There are a number of reasons why patients are referred to the cancer genetics service. Often this is because they are concerned by the number of their relatives that have been diagnosed with the condition. We a

There are a number of reasons why patients are referred to the cancer genetics service. Often this is because they are concerned by the number of their relatives that have been diagnosed with the condition. We also see patients who we know might be at an increased risk of cancer because we have already found a gene change in them or one of their relatives.
Unfortunately cancer is very common. So common in fact that most people have at least one relative who has had a form of cancer. The majority of cancers, more than 90%, occur by chance because of a combination of different factors. This may include some genetic factors but also many environmental factors. Fortunately, it is only in a small percentage of families that there appears to an altered gene passing down through the family which greatly increases a person’s risk of developing cancer.
If you are concerned you may a genetic condition which increases your risk of cancer, we would encourage you to discuss this with one of your healthcare team. They will then decide if you need to be seen by the AWMGS.

 


Family history questionnaire
 
If you are referred to the AWMGS because of a family or personal history of cancer, the process is slightly different to being referred to us for other reasons. This is because not everybody will need a clinic appointment.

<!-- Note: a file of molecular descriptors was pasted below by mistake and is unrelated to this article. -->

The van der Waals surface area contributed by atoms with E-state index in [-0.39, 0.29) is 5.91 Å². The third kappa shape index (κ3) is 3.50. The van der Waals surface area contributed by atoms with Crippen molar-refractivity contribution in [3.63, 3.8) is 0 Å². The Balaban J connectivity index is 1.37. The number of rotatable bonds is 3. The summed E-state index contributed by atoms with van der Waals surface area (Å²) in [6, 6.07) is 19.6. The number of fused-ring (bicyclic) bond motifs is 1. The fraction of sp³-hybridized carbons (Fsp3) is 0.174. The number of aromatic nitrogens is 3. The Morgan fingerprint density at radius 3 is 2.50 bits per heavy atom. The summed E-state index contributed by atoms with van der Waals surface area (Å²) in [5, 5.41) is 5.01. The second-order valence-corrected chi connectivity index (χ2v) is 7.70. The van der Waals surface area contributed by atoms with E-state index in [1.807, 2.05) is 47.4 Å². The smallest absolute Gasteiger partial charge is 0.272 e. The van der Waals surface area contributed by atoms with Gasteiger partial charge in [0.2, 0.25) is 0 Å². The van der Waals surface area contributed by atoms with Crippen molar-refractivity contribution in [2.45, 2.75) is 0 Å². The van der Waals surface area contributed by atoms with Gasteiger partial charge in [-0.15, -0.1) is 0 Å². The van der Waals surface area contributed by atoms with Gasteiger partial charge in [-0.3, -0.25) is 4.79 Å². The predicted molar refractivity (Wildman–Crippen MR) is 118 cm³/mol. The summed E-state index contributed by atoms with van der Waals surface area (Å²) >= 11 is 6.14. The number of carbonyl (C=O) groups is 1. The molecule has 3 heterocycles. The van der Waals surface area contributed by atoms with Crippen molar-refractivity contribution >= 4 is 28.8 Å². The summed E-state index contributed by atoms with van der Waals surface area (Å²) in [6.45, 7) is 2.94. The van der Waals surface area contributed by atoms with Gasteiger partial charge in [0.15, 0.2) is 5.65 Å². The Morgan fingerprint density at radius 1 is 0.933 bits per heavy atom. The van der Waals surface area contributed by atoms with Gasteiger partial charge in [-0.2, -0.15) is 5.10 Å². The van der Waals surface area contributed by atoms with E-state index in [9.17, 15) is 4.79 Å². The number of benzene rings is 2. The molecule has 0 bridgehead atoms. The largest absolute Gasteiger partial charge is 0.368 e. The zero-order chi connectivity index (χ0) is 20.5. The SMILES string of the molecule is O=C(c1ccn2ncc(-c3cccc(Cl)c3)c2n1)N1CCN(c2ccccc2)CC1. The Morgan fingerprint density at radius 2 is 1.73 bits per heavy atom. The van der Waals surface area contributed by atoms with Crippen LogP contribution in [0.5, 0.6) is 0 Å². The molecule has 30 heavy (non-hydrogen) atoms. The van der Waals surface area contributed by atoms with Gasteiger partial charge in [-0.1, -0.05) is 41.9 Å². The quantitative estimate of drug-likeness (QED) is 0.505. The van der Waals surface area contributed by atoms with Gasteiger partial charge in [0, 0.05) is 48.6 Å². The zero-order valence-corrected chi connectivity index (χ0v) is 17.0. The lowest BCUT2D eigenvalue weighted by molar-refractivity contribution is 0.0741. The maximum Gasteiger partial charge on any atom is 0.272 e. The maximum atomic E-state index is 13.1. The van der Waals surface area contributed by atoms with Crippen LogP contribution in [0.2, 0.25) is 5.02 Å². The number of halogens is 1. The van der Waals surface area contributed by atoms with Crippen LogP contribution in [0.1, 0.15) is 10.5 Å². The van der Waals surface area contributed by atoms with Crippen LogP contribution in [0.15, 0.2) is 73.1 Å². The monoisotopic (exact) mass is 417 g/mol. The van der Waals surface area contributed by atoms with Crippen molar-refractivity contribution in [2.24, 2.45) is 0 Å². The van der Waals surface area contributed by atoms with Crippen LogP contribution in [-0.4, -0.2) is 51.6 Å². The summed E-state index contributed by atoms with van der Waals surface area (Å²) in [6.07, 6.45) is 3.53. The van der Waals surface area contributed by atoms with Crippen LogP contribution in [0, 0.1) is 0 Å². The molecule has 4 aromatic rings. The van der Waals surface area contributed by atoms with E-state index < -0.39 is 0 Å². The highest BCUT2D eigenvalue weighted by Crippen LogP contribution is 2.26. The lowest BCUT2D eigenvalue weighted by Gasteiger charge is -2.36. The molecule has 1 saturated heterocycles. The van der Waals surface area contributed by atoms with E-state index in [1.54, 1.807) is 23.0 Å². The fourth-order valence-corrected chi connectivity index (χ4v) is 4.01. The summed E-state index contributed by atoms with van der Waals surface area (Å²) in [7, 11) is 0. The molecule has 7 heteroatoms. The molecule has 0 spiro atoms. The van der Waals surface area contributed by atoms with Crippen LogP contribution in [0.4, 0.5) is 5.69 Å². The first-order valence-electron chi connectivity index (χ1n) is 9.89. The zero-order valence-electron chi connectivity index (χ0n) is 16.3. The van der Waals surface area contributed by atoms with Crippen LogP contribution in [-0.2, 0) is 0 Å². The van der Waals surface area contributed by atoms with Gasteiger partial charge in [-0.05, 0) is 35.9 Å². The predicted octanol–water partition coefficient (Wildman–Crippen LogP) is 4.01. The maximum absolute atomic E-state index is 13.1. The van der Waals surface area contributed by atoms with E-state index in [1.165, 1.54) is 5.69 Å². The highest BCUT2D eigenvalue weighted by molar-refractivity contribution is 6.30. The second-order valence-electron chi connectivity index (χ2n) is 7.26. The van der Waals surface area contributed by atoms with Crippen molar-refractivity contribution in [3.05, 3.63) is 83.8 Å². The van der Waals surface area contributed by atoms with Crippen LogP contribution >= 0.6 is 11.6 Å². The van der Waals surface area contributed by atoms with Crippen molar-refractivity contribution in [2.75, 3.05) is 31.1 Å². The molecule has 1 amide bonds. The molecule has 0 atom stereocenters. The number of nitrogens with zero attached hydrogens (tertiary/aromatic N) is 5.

Unless we already know your family or know the genetic change which has been found in you or one of your family members, we will usually send you a family history questionnaire. This helps us gather as much information as possible about your family and the people who have had cancer. This will help the team to make an assessment of the risk for you and your family, and discuss any screening and/or testing that may be available.

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It is very important that you include as much detail as possible on the questionnaire.
 
The family history questionnaire should be posted back to us using the prepaid envelope so we can begin our assessment of you and the family. If you no longer have the envelope, you can send the questionnaire to us at the address on your letter.
Once the questionnaire is received in the department, our team will draw a diagram of your family history and they may contact you if further information is required. Once an assessment is made by the team, you will receive a letter informing you about our assessment. Not everybody will need an appointment. We might even arrange increased health screening without the need to see you in clinic.
Alternatively our assessment might determine that you will benefit from having an appointment. In this scenario, we will arrange an appointment for you to be seen by an appropriate team member.

Your cancer genetics appointment
 
During an appointment we ask further questions about you and your family. If you need to be examined, you will be seen by one of the doctors. For some patients, especially those with a known genetic change in the family, genetic testing may be helpful. This will be discussed during the appointment.
We understand there are many questions you may have prior to your appointment with us. To make things easier, we've compiled a handy list of our most commonly asked questions to guide you.

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